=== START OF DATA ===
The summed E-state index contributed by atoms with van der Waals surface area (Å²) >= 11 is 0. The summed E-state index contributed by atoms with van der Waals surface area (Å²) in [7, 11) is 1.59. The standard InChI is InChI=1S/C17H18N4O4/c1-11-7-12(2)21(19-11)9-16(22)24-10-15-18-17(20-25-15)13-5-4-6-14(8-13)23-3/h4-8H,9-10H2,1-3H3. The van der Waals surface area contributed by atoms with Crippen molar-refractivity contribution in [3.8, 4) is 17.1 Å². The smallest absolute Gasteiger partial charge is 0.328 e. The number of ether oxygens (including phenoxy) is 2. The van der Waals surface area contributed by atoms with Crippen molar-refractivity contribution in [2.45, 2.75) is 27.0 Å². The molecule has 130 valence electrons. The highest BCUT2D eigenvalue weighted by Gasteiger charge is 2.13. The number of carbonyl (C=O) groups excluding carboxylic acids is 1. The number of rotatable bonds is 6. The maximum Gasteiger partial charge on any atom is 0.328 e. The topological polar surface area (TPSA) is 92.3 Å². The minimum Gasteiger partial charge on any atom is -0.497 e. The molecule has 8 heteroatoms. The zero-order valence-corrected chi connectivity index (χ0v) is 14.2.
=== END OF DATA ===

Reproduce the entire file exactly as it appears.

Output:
The summed E-state index contributed by atoms with van der Waals surface area (Å²) >= 11 is 0. The summed E-state index contributed by atoms with van der Waals surface area (Å²) in [7, 11) is 1.59. The standard InChI is InChI=1S/C17H18N4O4/c1-11-7-12(2)21(19-11)9-16(22)24-10-15-18-17(20-25-15)13-5-4-6-14(8-13)23-3/h4-8H,9-10H2,1-3H3. The van der Waals surface area contributed by atoms with Crippen molar-refractivity contribution in [3.8, 4) is 17.1 Å². The smallest absolute Gasteiger partial charge is 0.328 e. The number of ether oxygens (including phenoxy) is 2. The van der Waals surface area contributed by atoms with Crippen molar-refractivity contribution in [2.45, 2.75) is 27.0 Å². The molecule has 130 valence electrons. The highest BCUT2D eigenvalue weighted by Gasteiger charge is 2.13. The number of carbonyl (C=O) groups excluding carboxylic acids is 1. The number of rotatable bonds is 6. The maximum Gasteiger partial charge on any atom is 0.328 e. The topological polar surface area (TPSA) is 92.3 Å². The minimum Gasteiger partial charge on any atom is -0.497 e. The molecule has 8 heteroatoms. The zero-order valence-corrected chi connectivity index (χ0v) is 14.2.